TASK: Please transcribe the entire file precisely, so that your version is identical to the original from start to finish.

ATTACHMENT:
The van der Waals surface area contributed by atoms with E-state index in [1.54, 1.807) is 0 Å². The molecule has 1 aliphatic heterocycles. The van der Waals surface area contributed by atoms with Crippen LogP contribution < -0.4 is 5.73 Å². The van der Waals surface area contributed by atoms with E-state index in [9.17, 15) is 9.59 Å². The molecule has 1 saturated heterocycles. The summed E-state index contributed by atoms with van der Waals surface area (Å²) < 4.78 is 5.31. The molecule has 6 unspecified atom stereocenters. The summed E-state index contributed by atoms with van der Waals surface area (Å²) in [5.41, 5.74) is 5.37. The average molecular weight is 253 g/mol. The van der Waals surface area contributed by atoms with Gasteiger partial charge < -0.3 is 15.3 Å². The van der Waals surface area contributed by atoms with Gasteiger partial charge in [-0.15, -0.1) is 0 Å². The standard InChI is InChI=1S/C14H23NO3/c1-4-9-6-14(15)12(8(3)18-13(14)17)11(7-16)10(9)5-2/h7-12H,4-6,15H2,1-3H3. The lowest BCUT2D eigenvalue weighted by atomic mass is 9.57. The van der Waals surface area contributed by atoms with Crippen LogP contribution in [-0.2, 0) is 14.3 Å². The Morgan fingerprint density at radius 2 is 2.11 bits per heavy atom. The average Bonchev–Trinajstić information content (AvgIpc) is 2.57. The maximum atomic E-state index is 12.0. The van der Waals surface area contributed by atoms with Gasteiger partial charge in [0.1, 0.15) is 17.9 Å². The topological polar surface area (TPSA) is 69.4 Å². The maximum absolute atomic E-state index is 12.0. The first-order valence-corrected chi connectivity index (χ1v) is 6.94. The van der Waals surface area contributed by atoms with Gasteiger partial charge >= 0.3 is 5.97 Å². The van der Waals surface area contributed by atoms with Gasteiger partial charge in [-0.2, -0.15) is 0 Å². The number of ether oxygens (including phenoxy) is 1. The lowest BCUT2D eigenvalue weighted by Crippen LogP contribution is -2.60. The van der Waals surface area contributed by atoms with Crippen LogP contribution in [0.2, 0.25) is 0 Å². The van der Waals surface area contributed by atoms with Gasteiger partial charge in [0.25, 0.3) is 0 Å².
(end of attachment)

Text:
The van der Waals surface area contributed by atoms with E-state index in [1.54, 1.807) is 0 Å². The molecule has 1 aliphatic heterocycles. The van der Waals surface area contributed by atoms with Crippen LogP contribution < -0.4 is 5.73 Å². The van der Waals surface area contributed by atoms with E-state index in [9.17, 15) is 9.59 Å². The molecule has 1 saturated heterocycles. The summed E-state index contributed by atoms with van der Waals surface area (Å²) < 4.78 is 5.31. The molecule has 6 unspecified atom stereocenters. The summed E-state index contributed by atoms with van der Waals surface area (Å²) in [5.41, 5.74) is 5.37. The average molecular weight is 253 g/mol. The van der Waals surface area contributed by atoms with Gasteiger partial charge < -0.3 is 15.3 Å². The van der Waals surface area contributed by atoms with Gasteiger partial charge in [-0.15, -0.1) is 0 Å². The standard InChI is InChI=1S/C14H23NO3/c1-4-9-6-14(15)12(8(3)18-13(14)17)11(7-16)10(9)5-2/h7-12H,4-6,15H2,1-3H3. The lowest BCUT2D eigenvalue weighted by atomic mass is 9.57. The van der Waals surface area contributed by atoms with Crippen LogP contribution in [-0.2, 0) is 14.3 Å². The Morgan fingerprint density at radius 2 is 2.11 bits per heavy atom. The average Bonchev–Trinajstić information content (AvgIpc) is 2.57. The maximum atomic E-state index is 12.0. The van der Waals surface area contributed by atoms with Gasteiger partial charge in [0.1, 0.15) is 17.9 Å². The topological polar surface area (TPSA) is 69.4 Å². The maximum absolute atomic E-state index is 12.0. The first-order valence-corrected chi connectivity index (χ1v) is 6.94. The van der Waals surface area contributed by atoms with Gasteiger partial charge >= 0.3 is 5.97 Å². The van der Waals surface area contributed by atoms with Gasteiger partial charge in [-0.2, -0.15) is 0 Å². The number of ether oxygens (including phenoxy) is 1. The lowest BCUT2D eigenvalue weighted by Crippen LogP contribution is -2.60. The van der Waals surface area contributed by atoms with Crippen LogP contribution in [0.2, 0.25) is 0 Å². The van der Waals surface area contributed by atoms with Gasteiger partial charge in [0.25, 0.3) is 0 Å².